A domain-centric solution to functional genomics via dcGO Predictor.

Fang H, Gough J - BMC Bioinformatics (2013)

Flow diagram of generating meta-GO terms through information content analysis of domain-centric GO annotations. Briefly, all GO terms in DAG are initially unmarked. Then, identify those unmarked GO terms with IC closest to a predefined IC (e.g., 1). Mark those identified terms and all of their ancestors and descendants, being excluded from further search. Continue the previous two steps to iteratively identify unmarked GO terms until all GO terms in DAG are marked. Finally, output only those identified GO terms with IC falling in the range (e.g., [0.75 1.25]) as a meta-GO. The bottom panel displays the compositions in meta-GO terms for domains at SCOP family (FA) level, at SCOP superfamily (SF) level, and supra-domains.
© Copyright Policy - open-access
Related In: Results  -  Collection

License
Show All Figures
getmorefigures.php?uid=PMC3584936&req=5

Figure 3: Flow diagram of generating meta-GO terms through information content analysis of domain-centric GO annotations. Briefly, all GO terms in DAG are initially unmarked. Then, identify those unmarked GO terms with IC closest to a predefined IC (e.g., 1). Mark those identified terms and all of their ancestors and descendants, being excluded from further search. Continue the previous two steps to iteratively identify unmarked GO terms until all GO terms in DAG are marked. Finally, output only those identified GO terms with IC falling in the range (e.g., [0.75 1.25]) as a meta-GO. The bottom panel displays the compositions in meta-GO terms for domains at SCOP family (FA) level, at SCOP superfamily (SF) level, and supra-domains.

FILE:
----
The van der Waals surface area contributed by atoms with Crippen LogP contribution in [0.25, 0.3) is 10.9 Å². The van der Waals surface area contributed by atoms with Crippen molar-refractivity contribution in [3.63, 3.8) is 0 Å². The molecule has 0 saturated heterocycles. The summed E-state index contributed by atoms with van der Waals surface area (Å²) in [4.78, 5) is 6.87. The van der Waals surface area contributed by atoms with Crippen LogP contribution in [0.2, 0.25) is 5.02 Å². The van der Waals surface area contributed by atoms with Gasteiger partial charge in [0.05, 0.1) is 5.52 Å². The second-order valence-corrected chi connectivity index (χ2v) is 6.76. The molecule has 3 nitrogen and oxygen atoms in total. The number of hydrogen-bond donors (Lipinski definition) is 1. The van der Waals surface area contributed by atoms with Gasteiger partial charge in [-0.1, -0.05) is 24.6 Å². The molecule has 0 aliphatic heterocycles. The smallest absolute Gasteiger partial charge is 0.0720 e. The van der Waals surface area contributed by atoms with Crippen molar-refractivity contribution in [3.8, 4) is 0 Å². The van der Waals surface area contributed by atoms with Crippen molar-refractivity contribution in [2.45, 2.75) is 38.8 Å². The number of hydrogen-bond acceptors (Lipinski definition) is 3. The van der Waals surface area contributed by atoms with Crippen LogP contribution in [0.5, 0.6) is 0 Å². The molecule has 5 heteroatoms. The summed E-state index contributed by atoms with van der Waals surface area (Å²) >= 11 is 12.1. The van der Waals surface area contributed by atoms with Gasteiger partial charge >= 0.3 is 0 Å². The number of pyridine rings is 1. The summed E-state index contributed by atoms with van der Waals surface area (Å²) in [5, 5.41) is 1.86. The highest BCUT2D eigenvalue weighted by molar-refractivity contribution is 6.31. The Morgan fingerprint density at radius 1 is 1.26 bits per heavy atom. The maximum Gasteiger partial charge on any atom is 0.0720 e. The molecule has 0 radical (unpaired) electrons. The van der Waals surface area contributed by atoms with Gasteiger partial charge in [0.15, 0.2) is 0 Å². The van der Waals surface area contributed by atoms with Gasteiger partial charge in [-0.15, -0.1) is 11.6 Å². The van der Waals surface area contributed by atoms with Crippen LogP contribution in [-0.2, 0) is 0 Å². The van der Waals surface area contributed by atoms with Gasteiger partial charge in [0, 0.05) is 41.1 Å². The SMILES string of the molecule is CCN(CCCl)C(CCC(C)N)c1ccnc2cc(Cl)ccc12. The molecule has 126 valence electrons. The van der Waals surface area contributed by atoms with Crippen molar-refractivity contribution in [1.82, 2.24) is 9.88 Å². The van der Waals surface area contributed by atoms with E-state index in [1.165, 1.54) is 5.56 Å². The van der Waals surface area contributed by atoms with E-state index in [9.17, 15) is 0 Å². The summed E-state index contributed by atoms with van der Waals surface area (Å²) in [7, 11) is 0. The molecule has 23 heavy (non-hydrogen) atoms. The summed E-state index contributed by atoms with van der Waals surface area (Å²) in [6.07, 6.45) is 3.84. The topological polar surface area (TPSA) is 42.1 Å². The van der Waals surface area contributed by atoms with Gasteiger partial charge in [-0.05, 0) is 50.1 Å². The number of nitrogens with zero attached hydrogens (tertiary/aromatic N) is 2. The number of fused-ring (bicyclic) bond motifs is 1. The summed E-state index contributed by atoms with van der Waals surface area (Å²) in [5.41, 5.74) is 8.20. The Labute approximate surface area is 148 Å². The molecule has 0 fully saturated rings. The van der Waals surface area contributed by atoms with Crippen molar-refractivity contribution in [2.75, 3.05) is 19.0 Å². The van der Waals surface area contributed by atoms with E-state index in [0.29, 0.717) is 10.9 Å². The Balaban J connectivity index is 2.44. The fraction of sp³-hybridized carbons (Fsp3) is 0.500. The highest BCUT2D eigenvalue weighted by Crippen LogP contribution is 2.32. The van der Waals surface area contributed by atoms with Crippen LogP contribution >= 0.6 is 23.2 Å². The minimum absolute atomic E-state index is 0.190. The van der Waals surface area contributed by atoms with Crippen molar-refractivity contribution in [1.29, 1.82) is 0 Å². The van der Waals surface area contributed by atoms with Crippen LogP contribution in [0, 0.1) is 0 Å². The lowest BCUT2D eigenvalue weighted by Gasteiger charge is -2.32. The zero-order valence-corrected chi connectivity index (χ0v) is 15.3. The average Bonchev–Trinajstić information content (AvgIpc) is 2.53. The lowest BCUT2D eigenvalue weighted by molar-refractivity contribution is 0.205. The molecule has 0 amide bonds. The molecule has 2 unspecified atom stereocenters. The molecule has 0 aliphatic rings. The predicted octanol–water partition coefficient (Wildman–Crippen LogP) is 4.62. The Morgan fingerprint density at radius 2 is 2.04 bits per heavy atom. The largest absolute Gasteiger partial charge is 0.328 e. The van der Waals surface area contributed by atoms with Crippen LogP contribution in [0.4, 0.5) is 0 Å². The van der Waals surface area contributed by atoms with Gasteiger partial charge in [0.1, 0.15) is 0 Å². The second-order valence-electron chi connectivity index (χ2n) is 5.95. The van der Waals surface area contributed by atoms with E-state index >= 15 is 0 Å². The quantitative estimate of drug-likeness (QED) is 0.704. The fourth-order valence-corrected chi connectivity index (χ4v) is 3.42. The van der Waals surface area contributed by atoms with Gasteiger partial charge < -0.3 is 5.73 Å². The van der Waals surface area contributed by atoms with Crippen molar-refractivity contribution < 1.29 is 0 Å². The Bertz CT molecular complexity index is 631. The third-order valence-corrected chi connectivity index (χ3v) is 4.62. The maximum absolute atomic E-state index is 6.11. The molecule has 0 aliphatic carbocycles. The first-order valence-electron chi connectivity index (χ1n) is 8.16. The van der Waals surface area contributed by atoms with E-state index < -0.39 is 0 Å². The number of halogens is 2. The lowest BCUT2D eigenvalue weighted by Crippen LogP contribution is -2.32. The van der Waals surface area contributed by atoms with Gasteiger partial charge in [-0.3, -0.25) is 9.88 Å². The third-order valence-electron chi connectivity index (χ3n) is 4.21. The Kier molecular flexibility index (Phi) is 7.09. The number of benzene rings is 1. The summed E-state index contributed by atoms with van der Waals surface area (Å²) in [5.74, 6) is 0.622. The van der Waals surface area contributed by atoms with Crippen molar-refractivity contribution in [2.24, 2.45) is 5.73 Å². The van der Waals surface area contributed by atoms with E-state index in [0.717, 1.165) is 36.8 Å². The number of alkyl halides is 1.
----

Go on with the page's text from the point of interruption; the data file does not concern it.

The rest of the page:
Mentions: We first examined the PR-RC curves of our prediction using both domains and supra-domains for eukaryotic sets (Figure 2A). Considering purely domain information is used, dcGO predictions were remarkably successful in recovering true functional annotations. Our prediction yielded the best results for Euk_set6, which is consistent with the highest percentages of annotatable domains/supra-domains. We also found that using GO terms in MF (top panel in Figure 2A) outperformed using those in BP (bottom panel in Figure 2A), indicating that molecular functional aspect is more relevant to describing the domains/supra-domains. Interestingly, limiting the prediction to the individual domains only slightly reduced performance when plotting PR-RC curves for the whole eukaryotic sets (Figure 2B). Further examination of domain compositions of these eukaryotic targets reveals that only one-third of the targets were of multi-domain proteins, which is far less than the average of 70% for eukaryotic proteins (as discussed in the Background section). We expect that the inclusion of supra-domains would lead to much better function prediction if a more representative set of multi-domain targets were to be included. When applied to prokaryotic sets (for which there is insufficient data for a proper evaluation, as stated in the CAFA experiment [20]), surprisingly we observed a similar overall performance to the eukaryotic sets (Figure 3C). This observation partially implies that the dcGO approach is not so sensitive to the sequences of different origins as long as these sequences to be predicted are not so atypical in terms of domain content they have.